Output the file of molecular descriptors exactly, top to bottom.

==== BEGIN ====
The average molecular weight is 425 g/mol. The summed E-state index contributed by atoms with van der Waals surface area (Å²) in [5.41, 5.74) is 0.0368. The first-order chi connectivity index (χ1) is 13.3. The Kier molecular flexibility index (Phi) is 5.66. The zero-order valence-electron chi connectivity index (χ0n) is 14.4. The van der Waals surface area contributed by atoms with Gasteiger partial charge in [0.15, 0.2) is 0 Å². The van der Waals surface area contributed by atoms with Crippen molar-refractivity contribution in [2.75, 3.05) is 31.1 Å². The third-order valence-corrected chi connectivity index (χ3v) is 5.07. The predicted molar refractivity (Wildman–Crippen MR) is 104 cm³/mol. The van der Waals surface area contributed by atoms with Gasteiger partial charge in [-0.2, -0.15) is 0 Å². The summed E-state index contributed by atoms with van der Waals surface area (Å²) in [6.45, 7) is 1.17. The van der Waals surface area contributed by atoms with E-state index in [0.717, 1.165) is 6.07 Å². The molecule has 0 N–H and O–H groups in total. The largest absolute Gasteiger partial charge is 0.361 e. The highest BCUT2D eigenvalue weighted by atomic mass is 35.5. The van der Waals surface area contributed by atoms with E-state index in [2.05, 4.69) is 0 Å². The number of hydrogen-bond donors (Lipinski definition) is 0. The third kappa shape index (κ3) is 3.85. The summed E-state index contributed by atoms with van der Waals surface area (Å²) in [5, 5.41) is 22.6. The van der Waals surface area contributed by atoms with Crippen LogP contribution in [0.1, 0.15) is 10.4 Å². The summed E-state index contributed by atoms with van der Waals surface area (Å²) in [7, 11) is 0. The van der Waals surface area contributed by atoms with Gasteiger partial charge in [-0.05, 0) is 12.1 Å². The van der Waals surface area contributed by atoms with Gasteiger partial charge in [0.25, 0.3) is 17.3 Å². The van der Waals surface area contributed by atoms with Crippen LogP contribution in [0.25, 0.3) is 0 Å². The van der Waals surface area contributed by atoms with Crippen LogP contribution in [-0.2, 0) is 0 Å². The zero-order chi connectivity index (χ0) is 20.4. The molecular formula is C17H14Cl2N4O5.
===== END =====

The average molecular weight is 425 g/mol. The summed E-state index contributed by atoms with van der Waals surface area (Å²) in [5.41, 5.74) is 0.0368. The first-order chi connectivity index (χ1) is 13.3. The Kier molecular flexibility index (Phi) is 5.66. The zero-order valence-electron chi connectivity index (χ0n) is 14.4. The van der Waals surface area contributed by atoms with Gasteiger partial charge in [0.15, 0.2) is 0 Å². The van der Waals surface area contributed by atoms with Crippen molar-refractivity contribution in [2.75, 3.05) is 31.1 Å². The third-order valence-corrected chi connectivity index (χ3v) is 5.07. The predicted molar refractivity (Wildman–Crippen MR) is 104 cm³/mol. The van der Waals surface area contributed by atoms with Gasteiger partial charge in [-0.2, -0.15) is 0 Å². The summed E-state index contributed by atoms with van der Waals surface area (Å²) in [6.45, 7) is 1.17. The van der Waals surface area contributed by atoms with E-state index in [0.717, 1.165) is 6.07 Å². The molecule has 0 N–H and O–H groups in total. The largest absolute Gasteiger partial charge is 0.361 e. The highest BCUT2D eigenvalue weighted by atomic mass is 35.5. The van der Waals surface area contributed by atoms with E-state index in [2.05, 4.69) is 0 Å². The number of hydrogen-bond donors (Lipinski definition) is 0. The third kappa shape index (κ3) is 3.85. The summed E-state index contributed by atoms with van der Waals surface area (Å²) in [5, 5.41) is 22.6. The van der Waals surface area contributed by atoms with Crippen LogP contribution in [0.1, 0.15) is 10.4 Å². The summed E-state index contributed by atoms with van der Waals surface area (Å²) in [7, 11) is 0. The van der Waals surface area contributed by atoms with Gasteiger partial charge in [-0.05, 0) is 12.1 Å². The van der Waals surface area contributed by atoms with Gasteiger partial charge in [0.25, 0.3) is 17.3 Å². The van der Waals surface area contributed by atoms with Crippen LogP contribution in [0.25, 0.3) is 0 Å². The van der Waals surface area contributed by atoms with Crippen LogP contribution in [-0.2, 0) is 0 Å². The zero-order chi connectivity index (χ0) is 20.4. The molecular formula is C17H14Cl2N4O5.